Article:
Thanks to heavy winter snows, possibility of flooding increases across Minnesota

Woodlawn Park
Ducks paddle on the flooded Red River in Woodlawn Park in Moorhead, Minn., in 2013. Forecasters say the threat for major spring flooding is increasing in the Red River Valley of North Dakota and Minnesota.
Nathaniel Minor | MPR Photo

Updated: 4:30 p.m. | Posted: 11:50 a.m.

National Weather Service forecasters said Thursday the risk of major spring flooding is increasing across Minnesota.

The flood threat has risen in the past two weeks, as snow on the ground increased to near historic highs.

"The main story, here, is the above- to much-above-normal flood potential across southern Minnesota, Wisconsin, Iowa, Illinois, Missouri and extending down the Mississippi River," said North Central River Forecast Center hydrologist Corey Loveland.

This winter's heavy, wet snowfalls — including more in the forecast this weekend — piled on top of already wet and frozen soil has increased the risk.

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Outlooks like the one released today compare this year's conditions to those of past years. Forecasters then develop a range of flood risks based on previous experience and what might happen in the next few weeks. It offers them a general, early picture of potential flooding risk.

Flooding potential depends largely on how fast the snow melts.

But Loveland added that cold temperatures forecast for March are likely to delay the spring snow melt in Minnesota, making the region vulnerable to future storms and a rapid warm-up in temperatures.

The National Weather Service will begin issuing specific flood forecasts once the snow melt begins.

Central Minnesota

Add central and southern Minnesota and western Wisconsin to the snow-packed regions where forecasters are warning of possible spring flooding.

The weather service estimates at least a 50 percent chance of major flood stage on the Minnesota, Crow, St. Croix and Mississippi rivers.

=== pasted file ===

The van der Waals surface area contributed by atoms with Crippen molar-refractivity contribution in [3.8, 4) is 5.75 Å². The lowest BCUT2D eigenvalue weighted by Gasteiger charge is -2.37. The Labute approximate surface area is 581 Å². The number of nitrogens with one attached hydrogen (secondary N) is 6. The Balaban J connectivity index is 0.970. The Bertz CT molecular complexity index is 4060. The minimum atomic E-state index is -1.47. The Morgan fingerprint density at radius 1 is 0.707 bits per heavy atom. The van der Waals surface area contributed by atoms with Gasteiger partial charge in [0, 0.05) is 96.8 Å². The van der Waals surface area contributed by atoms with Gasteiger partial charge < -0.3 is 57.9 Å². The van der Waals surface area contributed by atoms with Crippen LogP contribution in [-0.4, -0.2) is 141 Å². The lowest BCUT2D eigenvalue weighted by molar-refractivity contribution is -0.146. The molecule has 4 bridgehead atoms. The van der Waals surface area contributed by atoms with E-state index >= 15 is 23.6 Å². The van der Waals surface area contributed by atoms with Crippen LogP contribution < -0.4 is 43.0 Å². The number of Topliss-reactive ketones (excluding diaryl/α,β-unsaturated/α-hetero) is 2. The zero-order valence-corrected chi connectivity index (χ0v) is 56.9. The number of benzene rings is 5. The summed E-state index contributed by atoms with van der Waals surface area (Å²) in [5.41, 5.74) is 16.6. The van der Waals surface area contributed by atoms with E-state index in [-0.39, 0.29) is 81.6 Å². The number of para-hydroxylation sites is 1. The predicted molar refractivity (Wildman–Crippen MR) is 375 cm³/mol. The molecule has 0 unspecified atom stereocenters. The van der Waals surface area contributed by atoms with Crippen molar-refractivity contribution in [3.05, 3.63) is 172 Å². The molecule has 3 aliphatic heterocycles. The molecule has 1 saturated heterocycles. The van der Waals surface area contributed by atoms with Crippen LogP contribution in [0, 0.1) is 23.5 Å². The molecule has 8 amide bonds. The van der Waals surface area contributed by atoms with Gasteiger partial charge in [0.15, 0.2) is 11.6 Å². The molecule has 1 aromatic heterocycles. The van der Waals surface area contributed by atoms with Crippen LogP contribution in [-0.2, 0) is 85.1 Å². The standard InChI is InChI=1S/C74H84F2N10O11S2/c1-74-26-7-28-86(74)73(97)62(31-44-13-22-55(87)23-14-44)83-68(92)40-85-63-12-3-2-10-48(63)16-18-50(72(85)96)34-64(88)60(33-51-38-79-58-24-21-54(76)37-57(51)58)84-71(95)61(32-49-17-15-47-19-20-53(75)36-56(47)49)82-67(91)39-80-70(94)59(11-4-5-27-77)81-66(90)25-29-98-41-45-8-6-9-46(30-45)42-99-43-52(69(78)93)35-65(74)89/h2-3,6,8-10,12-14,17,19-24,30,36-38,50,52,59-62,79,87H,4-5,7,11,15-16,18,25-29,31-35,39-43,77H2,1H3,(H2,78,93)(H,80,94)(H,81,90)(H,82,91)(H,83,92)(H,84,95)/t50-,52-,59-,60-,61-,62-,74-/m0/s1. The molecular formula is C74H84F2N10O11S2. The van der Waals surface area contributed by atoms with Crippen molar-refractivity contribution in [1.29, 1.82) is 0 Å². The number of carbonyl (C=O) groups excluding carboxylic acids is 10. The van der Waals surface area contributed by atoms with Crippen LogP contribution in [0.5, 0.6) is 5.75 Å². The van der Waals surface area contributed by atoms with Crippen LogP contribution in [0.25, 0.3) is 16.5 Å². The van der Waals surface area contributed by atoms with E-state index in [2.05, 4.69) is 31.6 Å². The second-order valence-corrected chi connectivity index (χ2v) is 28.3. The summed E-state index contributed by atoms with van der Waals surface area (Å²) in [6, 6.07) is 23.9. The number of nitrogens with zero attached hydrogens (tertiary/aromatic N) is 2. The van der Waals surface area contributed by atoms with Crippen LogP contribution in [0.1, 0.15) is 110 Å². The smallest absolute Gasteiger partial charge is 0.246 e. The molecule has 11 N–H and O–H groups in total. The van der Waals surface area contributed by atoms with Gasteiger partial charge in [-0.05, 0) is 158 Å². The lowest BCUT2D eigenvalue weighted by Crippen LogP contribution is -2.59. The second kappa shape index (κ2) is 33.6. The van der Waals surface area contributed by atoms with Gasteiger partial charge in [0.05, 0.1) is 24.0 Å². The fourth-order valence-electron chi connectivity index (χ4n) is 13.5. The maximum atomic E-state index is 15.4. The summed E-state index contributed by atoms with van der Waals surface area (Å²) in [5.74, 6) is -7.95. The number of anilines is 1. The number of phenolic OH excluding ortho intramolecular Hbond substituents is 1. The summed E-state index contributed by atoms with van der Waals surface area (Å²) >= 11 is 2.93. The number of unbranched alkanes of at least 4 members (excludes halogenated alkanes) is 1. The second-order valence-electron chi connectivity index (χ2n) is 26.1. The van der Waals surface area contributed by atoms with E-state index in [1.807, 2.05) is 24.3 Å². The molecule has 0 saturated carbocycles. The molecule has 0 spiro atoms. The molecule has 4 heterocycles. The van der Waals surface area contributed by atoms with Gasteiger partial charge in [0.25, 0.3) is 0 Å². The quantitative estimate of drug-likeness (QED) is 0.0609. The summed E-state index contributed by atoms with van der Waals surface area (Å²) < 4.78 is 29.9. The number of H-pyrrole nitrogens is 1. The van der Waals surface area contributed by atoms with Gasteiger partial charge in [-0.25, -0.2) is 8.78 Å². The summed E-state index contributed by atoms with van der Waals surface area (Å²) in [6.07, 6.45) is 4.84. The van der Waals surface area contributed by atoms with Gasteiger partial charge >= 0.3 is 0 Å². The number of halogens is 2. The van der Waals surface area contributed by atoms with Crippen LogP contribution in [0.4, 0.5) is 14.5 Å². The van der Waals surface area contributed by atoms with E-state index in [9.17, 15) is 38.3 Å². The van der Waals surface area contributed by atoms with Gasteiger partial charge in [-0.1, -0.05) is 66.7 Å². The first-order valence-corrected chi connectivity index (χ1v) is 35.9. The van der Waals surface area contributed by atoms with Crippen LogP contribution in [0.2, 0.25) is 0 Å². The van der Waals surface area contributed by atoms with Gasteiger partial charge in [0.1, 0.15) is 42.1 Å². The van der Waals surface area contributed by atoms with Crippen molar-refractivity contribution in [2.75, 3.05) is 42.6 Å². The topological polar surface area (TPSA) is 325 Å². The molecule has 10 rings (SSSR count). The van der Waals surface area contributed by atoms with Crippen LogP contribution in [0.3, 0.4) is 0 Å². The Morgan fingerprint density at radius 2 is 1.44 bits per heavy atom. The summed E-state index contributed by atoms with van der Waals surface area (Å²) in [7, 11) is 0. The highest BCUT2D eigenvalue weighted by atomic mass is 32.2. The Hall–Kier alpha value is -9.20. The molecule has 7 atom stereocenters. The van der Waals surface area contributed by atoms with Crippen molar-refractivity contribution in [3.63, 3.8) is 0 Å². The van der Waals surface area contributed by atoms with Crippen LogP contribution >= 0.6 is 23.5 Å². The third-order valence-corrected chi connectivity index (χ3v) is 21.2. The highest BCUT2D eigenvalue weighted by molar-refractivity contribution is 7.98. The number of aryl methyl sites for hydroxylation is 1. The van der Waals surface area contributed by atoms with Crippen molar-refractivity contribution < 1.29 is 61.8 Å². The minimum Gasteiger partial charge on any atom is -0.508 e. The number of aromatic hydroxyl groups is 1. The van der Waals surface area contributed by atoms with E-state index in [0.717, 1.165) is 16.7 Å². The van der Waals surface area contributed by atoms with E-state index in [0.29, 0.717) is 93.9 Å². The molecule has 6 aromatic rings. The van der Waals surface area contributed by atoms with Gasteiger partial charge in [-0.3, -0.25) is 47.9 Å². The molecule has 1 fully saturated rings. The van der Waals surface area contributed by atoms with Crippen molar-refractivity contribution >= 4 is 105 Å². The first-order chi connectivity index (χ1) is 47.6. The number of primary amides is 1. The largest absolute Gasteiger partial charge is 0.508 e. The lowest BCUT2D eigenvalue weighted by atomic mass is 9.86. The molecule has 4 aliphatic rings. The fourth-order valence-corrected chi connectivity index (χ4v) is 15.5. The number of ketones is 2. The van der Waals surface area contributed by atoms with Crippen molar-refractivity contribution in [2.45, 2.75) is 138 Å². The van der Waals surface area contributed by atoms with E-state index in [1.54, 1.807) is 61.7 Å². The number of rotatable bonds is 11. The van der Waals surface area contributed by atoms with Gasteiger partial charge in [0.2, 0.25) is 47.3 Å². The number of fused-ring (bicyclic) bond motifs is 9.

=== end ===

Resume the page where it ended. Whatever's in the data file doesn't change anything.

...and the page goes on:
The Mississippi threat is from St. Paul southward.

Southern Minnesota

The flood risk is rising across southern Minnesota, because of heavy snow and the likelihood of a late spring snow melt.

The weather in February, Loveland said, didn't help.

"Due to the very wet and or high water content conditions, the region is pretty vulnerable right now to future storm systems and of course any rapid warm up in temperatures," he said.

Western Minnesota and the Red River Valley

Forecasters say the threat for major spring flooding is increasing in the Red River Valley of North Dakota and Minnesota, where the neighboring cities of Fargo and Moorhead have been on alert since a record flood 10 years ago.

The National Weather Service says there's a 50 percent chance the river will reach 35 feet in Fargo-Moorhead, which is considered major flood stage. That's up 4 feet from the last flood outlook issued in February.

The two cities have taken several measures such as home buyouts and levees since the record flood in 2009, when the river crested at about 41 feet and the cities were protected by a massive sandbagging effort.

So while flooding along the Red River could be significant this spring, it will also likely be manageable for most cities along the river.

Elsewhere in the Midwestern plains

Officials say extremely wet conditions throughout the Missouri River basin means an increased risk of flooding.

The U.S. Army Corps of Engineers said Thursday that it expects 112 percent of the normal amount of runoff water to flow into the Missouri River reservoirs this year. The full flood storage space is available in those reservoirs.

Several rivers in South Dakota and Iowa below the Gavins Point Dam have a higher risk of flooding this spring. The rivers with higher flood risks include the James, Big Sioux, Floyd and Little Sioux rivers.

Iowa officials say they have prepositioned pumps, sandbags and other flood-fighting equipment throughout the state, so they can be ready to respond quickly to flood concerns.